Cornwall LivingIssue #142
Conserving a tradition
Large or small, an orangery will add a certain unique charm to your home.
If you’re thinking about adding a sunroom to your property, you may well be in the market for an orangery as opposed to a conservatory. However, perhaps you’re wondering what the key differences between a conservatory and an orangery actually are?
Both of these home extensions promise to bring the outdoors in, flood your space with natural light, and create a seamless connection between your interior and the world outside. But there are subtle yet significant distinctions to consider, ranging from costs to design preferences.
Originating from Renaissance Italy to shelter delicate orange and lemon trees during the winter, an orangery is characterised by its glass roof, which typically covers less than 75% of the total roof area, and glass walls that account for less than 50% of the total wall area.
An orangery boasts a lantern-shaped roof or a flat roof with a lantern roof light, complemented by brick pillars in the corners. These structures were traditionally seen as glamorous additions to homes and are particularly suited to a home with a more traditional architectural style. Often orangeries are designed as a light-filled extension to create an open-plan kitchen/dining area. They tend to add more value to your home, but that shouldn’t be the sole factor influencing your decision.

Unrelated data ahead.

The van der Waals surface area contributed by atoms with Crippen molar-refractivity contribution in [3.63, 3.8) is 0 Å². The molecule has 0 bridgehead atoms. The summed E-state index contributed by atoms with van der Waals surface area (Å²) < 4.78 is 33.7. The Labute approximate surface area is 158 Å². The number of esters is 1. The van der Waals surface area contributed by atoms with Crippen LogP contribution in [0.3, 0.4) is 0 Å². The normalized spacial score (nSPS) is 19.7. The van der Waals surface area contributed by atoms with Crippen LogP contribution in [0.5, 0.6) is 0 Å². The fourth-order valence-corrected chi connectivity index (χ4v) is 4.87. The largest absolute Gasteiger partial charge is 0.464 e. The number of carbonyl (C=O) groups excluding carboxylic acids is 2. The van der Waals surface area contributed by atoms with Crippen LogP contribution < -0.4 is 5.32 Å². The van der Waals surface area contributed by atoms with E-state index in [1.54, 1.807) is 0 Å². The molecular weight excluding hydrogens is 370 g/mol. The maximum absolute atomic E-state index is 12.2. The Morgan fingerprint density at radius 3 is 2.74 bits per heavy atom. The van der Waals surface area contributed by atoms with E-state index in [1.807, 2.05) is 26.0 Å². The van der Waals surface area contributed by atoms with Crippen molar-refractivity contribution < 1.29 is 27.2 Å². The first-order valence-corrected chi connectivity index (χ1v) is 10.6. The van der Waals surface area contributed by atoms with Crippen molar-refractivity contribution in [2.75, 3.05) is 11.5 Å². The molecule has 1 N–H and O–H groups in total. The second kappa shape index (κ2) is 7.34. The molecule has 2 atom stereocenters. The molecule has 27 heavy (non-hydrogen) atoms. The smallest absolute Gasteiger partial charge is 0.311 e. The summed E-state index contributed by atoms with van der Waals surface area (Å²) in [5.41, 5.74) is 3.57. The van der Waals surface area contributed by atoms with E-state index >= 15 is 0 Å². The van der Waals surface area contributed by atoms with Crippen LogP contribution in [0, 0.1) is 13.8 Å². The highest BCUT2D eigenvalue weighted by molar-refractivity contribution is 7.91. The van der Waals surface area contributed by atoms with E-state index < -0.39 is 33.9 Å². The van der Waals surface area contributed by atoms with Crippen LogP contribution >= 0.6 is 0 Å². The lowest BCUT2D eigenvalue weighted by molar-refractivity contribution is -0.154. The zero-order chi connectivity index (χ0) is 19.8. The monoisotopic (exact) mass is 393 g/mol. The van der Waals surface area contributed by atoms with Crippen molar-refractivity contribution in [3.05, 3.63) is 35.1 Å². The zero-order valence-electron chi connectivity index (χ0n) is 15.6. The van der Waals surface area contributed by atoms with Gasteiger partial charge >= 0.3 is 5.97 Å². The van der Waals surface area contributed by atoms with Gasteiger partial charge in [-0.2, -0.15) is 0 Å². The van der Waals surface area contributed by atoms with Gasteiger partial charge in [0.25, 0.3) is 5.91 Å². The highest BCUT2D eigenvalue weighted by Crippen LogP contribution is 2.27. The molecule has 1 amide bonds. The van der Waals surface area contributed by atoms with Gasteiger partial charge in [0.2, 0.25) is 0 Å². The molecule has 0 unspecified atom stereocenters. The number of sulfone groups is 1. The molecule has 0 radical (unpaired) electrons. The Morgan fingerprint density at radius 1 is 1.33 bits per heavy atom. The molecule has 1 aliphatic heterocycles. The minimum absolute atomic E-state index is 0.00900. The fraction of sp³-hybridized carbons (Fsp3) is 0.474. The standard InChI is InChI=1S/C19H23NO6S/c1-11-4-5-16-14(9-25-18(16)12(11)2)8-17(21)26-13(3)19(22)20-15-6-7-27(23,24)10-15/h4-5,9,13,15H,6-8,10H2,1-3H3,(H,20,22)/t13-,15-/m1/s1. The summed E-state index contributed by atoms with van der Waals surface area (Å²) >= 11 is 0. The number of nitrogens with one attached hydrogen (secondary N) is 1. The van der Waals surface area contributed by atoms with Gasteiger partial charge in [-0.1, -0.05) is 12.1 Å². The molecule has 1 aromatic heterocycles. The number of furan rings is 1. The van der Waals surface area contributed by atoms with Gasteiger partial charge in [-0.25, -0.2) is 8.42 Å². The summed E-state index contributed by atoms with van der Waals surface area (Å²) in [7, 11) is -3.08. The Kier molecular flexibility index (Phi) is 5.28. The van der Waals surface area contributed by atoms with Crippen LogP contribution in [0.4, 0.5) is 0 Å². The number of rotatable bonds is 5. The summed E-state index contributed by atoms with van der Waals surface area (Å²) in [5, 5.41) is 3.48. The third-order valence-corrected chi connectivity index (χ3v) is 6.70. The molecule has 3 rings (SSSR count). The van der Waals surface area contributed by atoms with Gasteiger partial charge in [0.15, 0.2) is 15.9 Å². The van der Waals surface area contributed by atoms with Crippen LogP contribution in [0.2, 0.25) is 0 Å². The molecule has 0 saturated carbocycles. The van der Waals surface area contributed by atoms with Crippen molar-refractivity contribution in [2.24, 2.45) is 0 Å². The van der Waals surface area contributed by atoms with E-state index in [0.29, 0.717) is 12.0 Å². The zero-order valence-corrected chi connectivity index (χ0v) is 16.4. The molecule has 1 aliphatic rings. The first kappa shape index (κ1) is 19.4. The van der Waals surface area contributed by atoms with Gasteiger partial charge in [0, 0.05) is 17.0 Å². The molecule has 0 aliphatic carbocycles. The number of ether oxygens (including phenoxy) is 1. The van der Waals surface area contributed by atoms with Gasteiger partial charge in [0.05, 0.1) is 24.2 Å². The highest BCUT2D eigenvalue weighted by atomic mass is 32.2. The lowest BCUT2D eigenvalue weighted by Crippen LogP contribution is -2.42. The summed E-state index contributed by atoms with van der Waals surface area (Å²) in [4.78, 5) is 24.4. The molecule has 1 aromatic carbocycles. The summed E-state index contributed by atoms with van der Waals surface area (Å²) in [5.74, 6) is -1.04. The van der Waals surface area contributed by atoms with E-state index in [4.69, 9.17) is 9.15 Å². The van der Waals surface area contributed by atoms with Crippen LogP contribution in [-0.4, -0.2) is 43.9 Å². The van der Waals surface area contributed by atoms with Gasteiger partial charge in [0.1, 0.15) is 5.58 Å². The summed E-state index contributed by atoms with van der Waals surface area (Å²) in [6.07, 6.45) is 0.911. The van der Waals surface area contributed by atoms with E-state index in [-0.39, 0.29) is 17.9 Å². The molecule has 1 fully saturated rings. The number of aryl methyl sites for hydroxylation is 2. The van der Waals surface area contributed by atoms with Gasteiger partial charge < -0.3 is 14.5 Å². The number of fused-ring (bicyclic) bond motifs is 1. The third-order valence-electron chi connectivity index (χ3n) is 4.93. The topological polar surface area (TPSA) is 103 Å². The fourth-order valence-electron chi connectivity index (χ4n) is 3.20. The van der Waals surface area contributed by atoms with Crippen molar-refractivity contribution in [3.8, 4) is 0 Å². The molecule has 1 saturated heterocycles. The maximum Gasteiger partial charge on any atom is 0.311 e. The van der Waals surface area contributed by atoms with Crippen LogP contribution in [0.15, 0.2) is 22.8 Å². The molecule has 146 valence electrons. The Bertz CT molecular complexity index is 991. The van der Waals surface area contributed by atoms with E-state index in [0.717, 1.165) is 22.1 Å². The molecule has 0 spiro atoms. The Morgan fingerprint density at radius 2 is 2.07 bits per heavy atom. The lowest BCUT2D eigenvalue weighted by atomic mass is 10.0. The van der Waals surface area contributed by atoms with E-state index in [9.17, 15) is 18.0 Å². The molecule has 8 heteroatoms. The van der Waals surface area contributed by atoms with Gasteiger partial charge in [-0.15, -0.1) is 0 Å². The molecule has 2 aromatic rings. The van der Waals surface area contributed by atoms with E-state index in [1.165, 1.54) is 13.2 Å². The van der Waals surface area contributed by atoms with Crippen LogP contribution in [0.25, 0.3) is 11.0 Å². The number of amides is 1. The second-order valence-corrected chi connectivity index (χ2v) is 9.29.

At Philip Wear their orangery designs are fully bespoke with a choice of uPVC, timber or aluminium construction and an in-house paint booth, so colour and style are also fully customisable. You can have as much or as little input to every element of the design as you like, and the highly experienced sales designers are always on-hand for guidance. The team handle all elements of the build, from the masonry right through to the finished product, which comes with a ten-year guarantee.
PHILIP WHEAR WINDOWS
Pool Industrial Estate, Wilson Way,
Pool, Redruth TR15 3RT